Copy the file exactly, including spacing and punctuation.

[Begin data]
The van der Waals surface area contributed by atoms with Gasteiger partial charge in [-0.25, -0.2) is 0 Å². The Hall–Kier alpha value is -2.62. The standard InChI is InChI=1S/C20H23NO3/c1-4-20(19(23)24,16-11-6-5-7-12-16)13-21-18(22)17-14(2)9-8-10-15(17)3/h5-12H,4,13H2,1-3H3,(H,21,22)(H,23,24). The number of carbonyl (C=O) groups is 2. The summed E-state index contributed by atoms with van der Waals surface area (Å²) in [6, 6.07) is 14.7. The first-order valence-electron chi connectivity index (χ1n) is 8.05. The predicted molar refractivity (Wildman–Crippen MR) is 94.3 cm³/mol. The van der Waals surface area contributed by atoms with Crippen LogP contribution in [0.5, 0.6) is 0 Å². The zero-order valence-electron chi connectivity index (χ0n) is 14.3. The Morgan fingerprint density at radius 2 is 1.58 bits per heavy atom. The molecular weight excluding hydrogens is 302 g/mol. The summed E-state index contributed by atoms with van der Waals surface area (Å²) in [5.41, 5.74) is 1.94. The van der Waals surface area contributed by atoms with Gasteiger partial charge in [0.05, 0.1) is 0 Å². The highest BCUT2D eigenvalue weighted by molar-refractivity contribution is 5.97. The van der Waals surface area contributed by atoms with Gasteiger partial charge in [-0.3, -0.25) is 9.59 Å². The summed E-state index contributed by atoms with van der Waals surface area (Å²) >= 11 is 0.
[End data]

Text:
The van der Waals surface area contributed by atoms with Gasteiger partial charge in [-0.25, -0.2) is 0 Å². The Hall–Kier alpha value is -2.62. The standard InChI is InChI=1S/C20H23NO3/c1-4-20(19(23)24,16-11-6-5-7-12-16)13-21-18(22)17-14(2)9-8-10-15(17)3/h5-12H,4,13H2,1-3H3,(H,21,22)(H,23,24). The number of carbonyl (C=O) groups is 2. The summed E-state index contributed by atoms with van der Waals surface area (Å²) in [6, 6.07) is 14.7. The first-order valence-electron chi connectivity index (χ1n) is 8.05. The predicted molar refractivity (Wildman–Crippen MR) is 94.3 cm³/mol. The van der Waals surface area contributed by atoms with Crippen LogP contribution in [0.5, 0.6) is 0 Å². The zero-order valence-electron chi connectivity index (χ0n) is 14.3. The Morgan fingerprint density at radius 2 is 1.58 bits per heavy atom. The molecular weight excluding hydrogens is 302 g/mol. The summed E-state index contributed by atoms with van der Waals surface area (Å²) in [5.41, 5.74) is 1.94. The van der Waals surface area contributed by atoms with Gasteiger partial charge in [0.05, 0.1) is 0 Å². The highest BCUT2D eigenvalue weighted by molar-refractivity contribution is 5.97. The van der Waals surface area contributed by atoms with Gasteiger partial charge in [-0.3, -0.25) is 9.59 Å². The summed E-state index contributed by atoms with van der Waals surface area (Å²) >= 11 is 0.